Review of Chemistry HSC Exam 2020
by Aiden Rajratnam, publised 25 November 2020
The 2020 cohort were the second to sit a paper under the new chemistry syllabus. In comparison to last year’s paper, this year’s paper was more challenging, requiring students to apply theory in unfamiliar question formats. The mark distribution for each of the four modules was as follows:
The mark distribution largely follows the distribution of content in the chemistry syllabus, with a focus on Module 6 this year, especially in the latter half of the paper. The emphasis on calculations observed in last year's paper was also seen in this year’s paper, with approximately 30% of marks allocated to calculations.
The multiple-choice questions were fairly straight forward, targeting major parts of the syllabus. Following a gradual curve of difficulty, questions 16-20 required some critical thinking. The short answer questions, however, were more varied in difficulty. Questions 21, 22, 27, 31 and 33 were standard questions that should be familiar to the large majority of chemistry students.
Questions 23, 24 and 26 examined more niche parts of the syllabus that could easily have been overlooked when preparing for this exam, rewarding those students who meticulously revised the syllabus. Questions 28, 29, 32, 34, 35 and 36 at first glance may have seemed standard, but in actuality required a strong knowledge of the relevant theory and being able to apply it to an unfamiliar situation. For example, question 34 looks similar to the ‘trend in boiling point’ questions often seen in Module 7, however, the question asks to compare the acidity of two acids instead.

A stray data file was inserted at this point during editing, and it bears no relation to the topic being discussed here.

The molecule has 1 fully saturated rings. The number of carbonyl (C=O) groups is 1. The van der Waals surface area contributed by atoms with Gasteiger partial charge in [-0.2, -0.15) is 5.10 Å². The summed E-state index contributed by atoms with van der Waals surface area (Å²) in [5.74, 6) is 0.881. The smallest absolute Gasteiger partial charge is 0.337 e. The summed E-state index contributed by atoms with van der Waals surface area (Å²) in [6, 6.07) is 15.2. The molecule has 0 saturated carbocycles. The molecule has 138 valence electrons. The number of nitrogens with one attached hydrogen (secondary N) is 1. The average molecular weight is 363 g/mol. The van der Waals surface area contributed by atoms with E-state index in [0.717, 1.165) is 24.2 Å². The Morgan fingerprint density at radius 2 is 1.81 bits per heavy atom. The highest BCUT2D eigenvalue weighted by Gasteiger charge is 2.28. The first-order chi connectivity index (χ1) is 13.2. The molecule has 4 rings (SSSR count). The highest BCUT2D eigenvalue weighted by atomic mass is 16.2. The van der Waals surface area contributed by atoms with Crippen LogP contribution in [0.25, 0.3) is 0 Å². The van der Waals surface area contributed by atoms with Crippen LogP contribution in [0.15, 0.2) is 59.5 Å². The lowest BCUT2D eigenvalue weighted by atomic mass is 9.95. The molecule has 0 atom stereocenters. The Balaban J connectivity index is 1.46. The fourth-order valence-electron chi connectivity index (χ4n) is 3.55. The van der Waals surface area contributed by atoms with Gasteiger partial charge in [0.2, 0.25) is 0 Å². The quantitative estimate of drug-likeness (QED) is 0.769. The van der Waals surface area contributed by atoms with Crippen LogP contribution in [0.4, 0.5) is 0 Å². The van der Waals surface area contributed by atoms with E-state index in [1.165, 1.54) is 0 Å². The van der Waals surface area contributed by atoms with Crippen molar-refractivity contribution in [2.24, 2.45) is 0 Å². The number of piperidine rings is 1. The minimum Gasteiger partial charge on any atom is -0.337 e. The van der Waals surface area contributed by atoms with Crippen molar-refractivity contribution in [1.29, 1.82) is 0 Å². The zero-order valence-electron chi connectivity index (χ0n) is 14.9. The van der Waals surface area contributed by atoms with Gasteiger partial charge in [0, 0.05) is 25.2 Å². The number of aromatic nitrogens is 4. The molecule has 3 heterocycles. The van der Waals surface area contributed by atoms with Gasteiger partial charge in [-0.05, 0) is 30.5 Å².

The extended response questions were very surprising. As part of the new syllabus, NESA has stated that there will be at least 2 questions in the HSC exam that will be extended response (7-9 marks). These questions are designed to act as differentiators and separate students, especially at the top end. However, this year’s extended response questions are extremely similar to questions seen in the 2019 paper, question 25 resembling last year’s question 29(c) and question 30 a slightly more complicated question 26 (a), highlighting the importance of completing past papers as preparation for exams.
Overall, this paper favoured those with a stronger mathematical understanding, due to many of the latter critical thinking questions being calculations, as well as testing student’s ability to apply theory in unfamiliar situations as opposed to rote learning responses to questions.